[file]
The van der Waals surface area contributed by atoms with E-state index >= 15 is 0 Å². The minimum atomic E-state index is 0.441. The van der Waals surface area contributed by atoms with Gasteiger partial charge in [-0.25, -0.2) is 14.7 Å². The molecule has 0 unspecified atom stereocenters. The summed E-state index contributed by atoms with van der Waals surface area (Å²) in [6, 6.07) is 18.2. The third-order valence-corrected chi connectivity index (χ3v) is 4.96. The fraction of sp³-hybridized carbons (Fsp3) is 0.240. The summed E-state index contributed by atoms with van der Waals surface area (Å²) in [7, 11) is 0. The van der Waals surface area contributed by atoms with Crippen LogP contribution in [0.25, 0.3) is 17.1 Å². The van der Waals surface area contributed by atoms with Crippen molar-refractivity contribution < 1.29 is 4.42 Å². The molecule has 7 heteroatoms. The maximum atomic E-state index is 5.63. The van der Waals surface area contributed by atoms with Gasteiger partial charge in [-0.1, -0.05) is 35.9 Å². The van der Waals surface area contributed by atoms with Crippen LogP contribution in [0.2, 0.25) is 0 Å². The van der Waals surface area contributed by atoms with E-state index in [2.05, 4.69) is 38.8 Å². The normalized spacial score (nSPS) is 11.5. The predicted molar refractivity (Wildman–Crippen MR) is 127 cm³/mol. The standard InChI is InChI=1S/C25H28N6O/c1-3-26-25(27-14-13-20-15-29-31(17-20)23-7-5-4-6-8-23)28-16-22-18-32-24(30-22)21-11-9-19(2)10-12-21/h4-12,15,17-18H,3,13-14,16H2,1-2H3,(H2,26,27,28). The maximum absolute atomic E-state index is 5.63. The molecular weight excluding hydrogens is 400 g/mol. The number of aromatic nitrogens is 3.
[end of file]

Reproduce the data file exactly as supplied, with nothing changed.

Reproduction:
The van der Waals surface area contributed by atoms with E-state index >= 15 is 0 Å². The minimum atomic E-state index is 0.441. The van der Waals surface area contributed by atoms with Gasteiger partial charge in [-0.25, -0.2) is 14.7 Å². The molecule has 0 unspecified atom stereocenters. The summed E-state index contributed by atoms with van der Waals surface area (Å²) in [6, 6.07) is 18.2. The third-order valence-corrected chi connectivity index (χ3v) is 4.96. The fraction of sp³-hybridized carbons (Fsp3) is 0.240. The summed E-state index contributed by atoms with van der Waals surface area (Å²) in [7, 11) is 0. The van der Waals surface area contributed by atoms with Crippen LogP contribution in [0.25, 0.3) is 17.1 Å². The van der Waals surface area contributed by atoms with Crippen molar-refractivity contribution < 1.29 is 4.42 Å². The molecule has 7 heteroatoms. The maximum atomic E-state index is 5.63. The van der Waals surface area contributed by atoms with Gasteiger partial charge in [-0.1, -0.05) is 35.9 Å². The van der Waals surface area contributed by atoms with Crippen LogP contribution in [0.2, 0.25) is 0 Å². The van der Waals surface area contributed by atoms with E-state index in [2.05, 4.69) is 38.8 Å². The normalized spacial score (nSPS) is 11.5. The predicted molar refractivity (Wildman–Crippen MR) is 127 cm³/mol. The standard InChI is InChI=1S/C25H28N6O/c1-3-26-25(27-14-13-20-15-29-31(17-20)23-7-5-4-6-8-23)28-16-22-18-32-24(30-22)21-11-9-19(2)10-12-21/h4-12,15,17-18H,3,13-14,16H2,1-2H3,(H2,26,27,28). The maximum absolute atomic E-state index is 5.63. The molecular weight excluding hydrogens is 400 g/mol. The number of aromatic nitrogens is 3.